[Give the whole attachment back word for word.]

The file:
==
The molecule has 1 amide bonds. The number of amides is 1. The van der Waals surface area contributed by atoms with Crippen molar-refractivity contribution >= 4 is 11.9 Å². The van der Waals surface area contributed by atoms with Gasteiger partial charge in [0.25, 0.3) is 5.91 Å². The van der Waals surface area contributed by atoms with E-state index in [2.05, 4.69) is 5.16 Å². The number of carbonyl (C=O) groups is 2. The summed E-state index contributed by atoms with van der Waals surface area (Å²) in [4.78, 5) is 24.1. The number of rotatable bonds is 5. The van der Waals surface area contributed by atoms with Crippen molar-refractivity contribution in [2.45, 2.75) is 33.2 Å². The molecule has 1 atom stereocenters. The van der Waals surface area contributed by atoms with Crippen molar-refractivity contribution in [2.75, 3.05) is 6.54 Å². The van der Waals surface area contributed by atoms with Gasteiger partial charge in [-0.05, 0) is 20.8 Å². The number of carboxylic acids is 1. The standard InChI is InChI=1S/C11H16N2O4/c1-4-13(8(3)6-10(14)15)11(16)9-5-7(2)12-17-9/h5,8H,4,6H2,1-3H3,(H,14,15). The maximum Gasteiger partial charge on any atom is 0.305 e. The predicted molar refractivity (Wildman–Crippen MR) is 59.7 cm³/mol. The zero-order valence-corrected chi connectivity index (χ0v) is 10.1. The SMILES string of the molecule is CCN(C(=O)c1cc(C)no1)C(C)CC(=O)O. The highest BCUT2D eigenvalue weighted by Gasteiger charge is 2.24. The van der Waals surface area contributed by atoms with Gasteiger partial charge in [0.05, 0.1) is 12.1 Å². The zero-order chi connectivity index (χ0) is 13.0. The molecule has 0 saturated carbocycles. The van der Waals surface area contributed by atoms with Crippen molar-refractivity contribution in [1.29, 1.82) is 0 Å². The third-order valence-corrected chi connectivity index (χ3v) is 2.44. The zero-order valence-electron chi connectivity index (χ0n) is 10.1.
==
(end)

The molecule has 1 amide bonds. The number of amides is 1. The van der Waals surface area contributed by atoms with Crippen molar-refractivity contribution >= 4 is 11.9 Å². The van der Waals surface area contributed by atoms with Gasteiger partial charge in [0.25, 0.3) is 5.91 Å². The van der Waals surface area contributed by atoms with E-state index in [2.05, 4.69) is 5.16 Å². The number of carbonyl (C=O) groups is 2. The summed E-state index contributed by atoms with van der Waals surface area (Å²) in [4.78, 5) is 24.1. The number of rotatable bonds is 5. The van der Waals surface area contributed by atoms with Crippen molar-refractivity contribution in [2.45, 2.75) is 33.2 Å². The molecule has 1 atom stereocenters. The van der Waals surface area contributed by atoms with Crippen molar-refractivity contribution in [2.75, 3.05) is 6.54 Å². The van der Waals surface area contributed by atoms with Gasteiger partial charge in [-0.05, 0) is 20.8 Å². The number of carboxylic acids is 1. The standard InChI is InChI=1S/C11H16N2O4/c1-4-13(8(3)6-10(14)15)11(16)9-5-7(2)12-17-9/h5,8H,4,6H2,1-3H3,(H,14,15). The maximum Gasteiger partial charge on any atom is 0.305 e. The predicted molar refractivity (Wildman–Crippen MR) is 59.7 cm³/mol. The zero-order valence-corrected chi connectivity index (χ0v) is 10.1. The SMILES string of the molecule is CCN(C(=O)c1cc(C)no1)C(C)CC(=O)O. The highest BCUT2D eigenvalue weighted by Gasteiger charge is 2.24. The van der Waals surface area contributed by atoms with Gasteiger partial charge in [0.05, 0.1) is 12.1 Å². The zero-order chi connectivity index (χ0) is 13.0. The molecule has 0 saturated carbocycles. The van der Waals surface area contributed by atoms with Crippen molar-refractivity contribution in [1.29, 1.82) is 0 Å². The third-order valence-corrected chi connectivity index (χ3v) is 2.44. The zero-order valence-electron chi connectivity index (χ0n) is 10.1.